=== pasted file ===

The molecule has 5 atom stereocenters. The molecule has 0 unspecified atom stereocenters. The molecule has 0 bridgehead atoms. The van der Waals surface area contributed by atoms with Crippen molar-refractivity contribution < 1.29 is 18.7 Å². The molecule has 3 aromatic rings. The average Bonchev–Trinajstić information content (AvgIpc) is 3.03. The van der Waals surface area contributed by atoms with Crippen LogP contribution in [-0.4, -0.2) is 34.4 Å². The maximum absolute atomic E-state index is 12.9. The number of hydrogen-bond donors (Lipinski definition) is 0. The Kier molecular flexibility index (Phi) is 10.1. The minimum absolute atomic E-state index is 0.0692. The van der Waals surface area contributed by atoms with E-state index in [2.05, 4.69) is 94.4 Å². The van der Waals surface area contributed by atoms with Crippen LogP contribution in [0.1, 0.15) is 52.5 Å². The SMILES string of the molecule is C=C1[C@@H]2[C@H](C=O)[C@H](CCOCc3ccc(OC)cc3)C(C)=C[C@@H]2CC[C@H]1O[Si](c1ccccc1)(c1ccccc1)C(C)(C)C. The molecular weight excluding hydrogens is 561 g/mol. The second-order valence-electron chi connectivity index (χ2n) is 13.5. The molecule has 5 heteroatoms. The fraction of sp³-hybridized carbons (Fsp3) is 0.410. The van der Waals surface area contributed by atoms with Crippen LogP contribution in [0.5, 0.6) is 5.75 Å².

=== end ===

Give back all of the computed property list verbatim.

The molecule has 5 atom stereocenters. The molecule has 0 unspecified atom stereocenters. The molecule has 0 bridgehead atoms. The van der Waals surface area contributed by atoms with Crippen molar-refractivity contribution < 1.29 is 18.7 Å². The molecule has 3 aromatic rings. The average Bonchev–Trinajstić information content (AvgIpc) is 3.03. The van der Waals surface area contributed by atoms with Crippen LogP contribution in [-0.4, -0.2) is 34.4 Å². The maximum absolute atomic E-state index is 12.9. The number of hydrogen-bond donors (Lipinski definition) is 0. The Kier molecular flexibility index (Phi) is 10.1. The minimum absolute atomic E-state index is 0.0692. The van der Waals surface area contributed by atoms with E-state index in [2.05, 4.69) is 94.4 Å². The van der Waals surface area contributed by atoms with Crippen LogP contribution in [0.1, 0.15) is 52.5 Å². The SMILES string of the molecule is C=C1[C@@H]2[C@H](C=O)[C@H](CCOCc3ccc(OC)cc3)C(C)=C[C@@H]2CC[C@H]1O[Si](c1ccccc1)(c1ccccc1)C(C)(C)C. The molecular weight excluding hydrogens is 561 g/mol. The second-order valence-electron chi connectivity index (χ2n) is 13.5. The molecule has 5 heteroatoms. The fraction of sp³-hybridized carbons (Fsp3) is 0.410. The van der Waals surface area contributed by atoms with Crippen LogP contribution in [0.5, 0.6) is 5.75 Å².